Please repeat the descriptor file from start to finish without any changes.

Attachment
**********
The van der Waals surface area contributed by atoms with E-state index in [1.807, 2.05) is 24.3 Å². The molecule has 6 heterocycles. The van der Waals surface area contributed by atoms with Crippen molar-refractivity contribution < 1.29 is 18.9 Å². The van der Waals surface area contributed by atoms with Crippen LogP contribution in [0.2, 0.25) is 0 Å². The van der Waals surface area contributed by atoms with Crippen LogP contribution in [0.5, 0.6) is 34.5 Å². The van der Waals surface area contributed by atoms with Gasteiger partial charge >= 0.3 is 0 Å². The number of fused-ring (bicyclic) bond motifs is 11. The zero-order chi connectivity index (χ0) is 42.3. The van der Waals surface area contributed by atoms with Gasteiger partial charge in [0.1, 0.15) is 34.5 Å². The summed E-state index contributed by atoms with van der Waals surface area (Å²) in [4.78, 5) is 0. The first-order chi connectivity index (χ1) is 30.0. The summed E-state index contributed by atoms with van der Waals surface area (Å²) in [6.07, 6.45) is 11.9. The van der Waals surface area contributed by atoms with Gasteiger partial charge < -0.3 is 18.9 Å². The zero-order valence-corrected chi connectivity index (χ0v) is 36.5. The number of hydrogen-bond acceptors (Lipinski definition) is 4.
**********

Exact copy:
The van der Waals surface area contributed by atoms with E-state index in [1.807, 2.05) is 24.3 Å². The molecule has 6 heterocycles. The van der Waals surface area contributed by atoms with Crippen molar-refractivity contribution < 1.29 is 18.9 Å². The van der Waals surface area contributed by atoms with Crippen LogP contribution in [0.2, 0.25) is 0 Å². The van der Waals surface area contributed by atoms with Crippen LogP contribution in [0.5, 0.6) is 34.5 Å². The van der Waals surface area contributed by atoms with Gasteiger partial charge >= 0.3 is 0 Å². The number of fused-ring (bicyclic) bond motifs is 11. The zero-order chi connectivity index (χ0) is 42.3. The van der Waals surface area contributed by atoms with Gasteiger partial charge in [0.1, 0.15) is 34.5 Å². The summed E-state index contributed by atoms with van der Waals surface area (Å²) in [4.78, 5) is 0. The first-order chi connectivity index (χ1) is 30.0. The summed E-state index contributed by atoms with van der Waals surface area (Å²) in [6.07, 6.45) is 11.9. The van der Waals surface area contributed by atoms with Gasteiger partial charge < -0.3 is 18.9 Å². The zero-order valence-corrected chi connectivity index (χ0v) is 36.5. The number of hydrogen-bond acceptors (Lipinski definition) is 4.